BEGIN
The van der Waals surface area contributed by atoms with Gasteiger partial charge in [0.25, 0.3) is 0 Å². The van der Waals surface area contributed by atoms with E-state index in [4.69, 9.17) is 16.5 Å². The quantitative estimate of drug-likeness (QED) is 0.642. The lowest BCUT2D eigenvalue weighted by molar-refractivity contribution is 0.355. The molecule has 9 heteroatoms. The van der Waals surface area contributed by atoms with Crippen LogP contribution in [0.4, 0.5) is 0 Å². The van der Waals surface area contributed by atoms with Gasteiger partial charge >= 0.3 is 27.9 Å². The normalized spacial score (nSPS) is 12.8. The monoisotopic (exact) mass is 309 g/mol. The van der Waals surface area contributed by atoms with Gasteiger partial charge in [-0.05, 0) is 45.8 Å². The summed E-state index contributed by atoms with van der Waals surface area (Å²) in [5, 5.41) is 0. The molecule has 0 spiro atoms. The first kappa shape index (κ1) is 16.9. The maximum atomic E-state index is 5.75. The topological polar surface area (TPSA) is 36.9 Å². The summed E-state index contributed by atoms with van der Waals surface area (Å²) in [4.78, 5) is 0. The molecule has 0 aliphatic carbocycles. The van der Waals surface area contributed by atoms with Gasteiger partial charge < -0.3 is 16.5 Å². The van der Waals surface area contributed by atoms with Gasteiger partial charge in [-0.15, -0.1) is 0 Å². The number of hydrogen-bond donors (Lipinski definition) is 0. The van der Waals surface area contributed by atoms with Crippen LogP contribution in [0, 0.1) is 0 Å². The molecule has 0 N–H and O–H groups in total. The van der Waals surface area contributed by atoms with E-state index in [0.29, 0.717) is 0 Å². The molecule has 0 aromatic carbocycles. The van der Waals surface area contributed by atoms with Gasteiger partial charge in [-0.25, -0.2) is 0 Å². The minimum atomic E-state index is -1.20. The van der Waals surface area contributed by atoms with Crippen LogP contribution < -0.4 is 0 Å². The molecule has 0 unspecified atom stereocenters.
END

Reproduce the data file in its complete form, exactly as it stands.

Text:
The van der Waals surface area contributed by atoms with Gasteiger partial charge in [0.25, 0.3) is 0 Å². The van der Waals surface area contributed by atoms with E-state index in [4.69, 9.17) is 16.5 Å². The quantitative estimate of drug-likeness (QED) is 0.642. The lowest BCUT2D eigenvalue weighted by molar-refractivity contribution is 0.355. The molecule has 9 heteroatoms. The van der Waals surface area contributed by atoms with Crippen LogP contribution in [0.4, 0.5) is 0 Å². The van der Waals surface area contributed by atoms with Gasteiger partial charge >= 0.3 is 27.9 Å². The normalized spacial score (nSPS) is 12.8. The monoisotopic (exact) mass is 309 g/mol. The van der Waals surface area contributed by atoms with Gasteiger partial charge in [-0.05, 0) is 45.8 Å². The summed E-state index contributed by atoms with van der Waals surface area (Å²) in [5, 5.41) is 0. The molecule has 0 spiro atoms. The first kappa shape index (κ1) is 16.9. The maximum atomic E-state index is 5.75. The topological polar surface area (TPSA) is 36.9 Å². The summed E-state index contributed by atoms with van der Waals surface area (Å²) in [4.78, 5) is 0. The molecule has 0 aliphatic carbocycles. The van der Waals surface area contributed by atoms with Gasteiger partial charge < -0.3 is 16.5 Å². The van der Waals surface area contributed by atoms with Gasteiger partial charge in [-0.15, -0.1) is 0 Å². The number of hydrogen-bond donors (Lipinski definition) is 0. The van der Waals surface area contributed by atoms with Crippen LogP contribution in [0, 0.1) is 0 Å². The molecule has 0 N–H and O–H groups in total. The van der Waals surface area contributed by atoms with E-state index in [0.29, 0.717) is 0 Å². The molecule has 0 aromatic carbocycles. The van der Waals surface area contributed by atoms with Gasteiger partial charge in [-0.25, -0.2) is 0 Å². The minimum atomic E-state index is -1.20. The van der Waals surface area contributed by atoms with Crippen LogP contribution < -0.4 is 0 Å². The molecule has 0 unspecified atom stereocenters.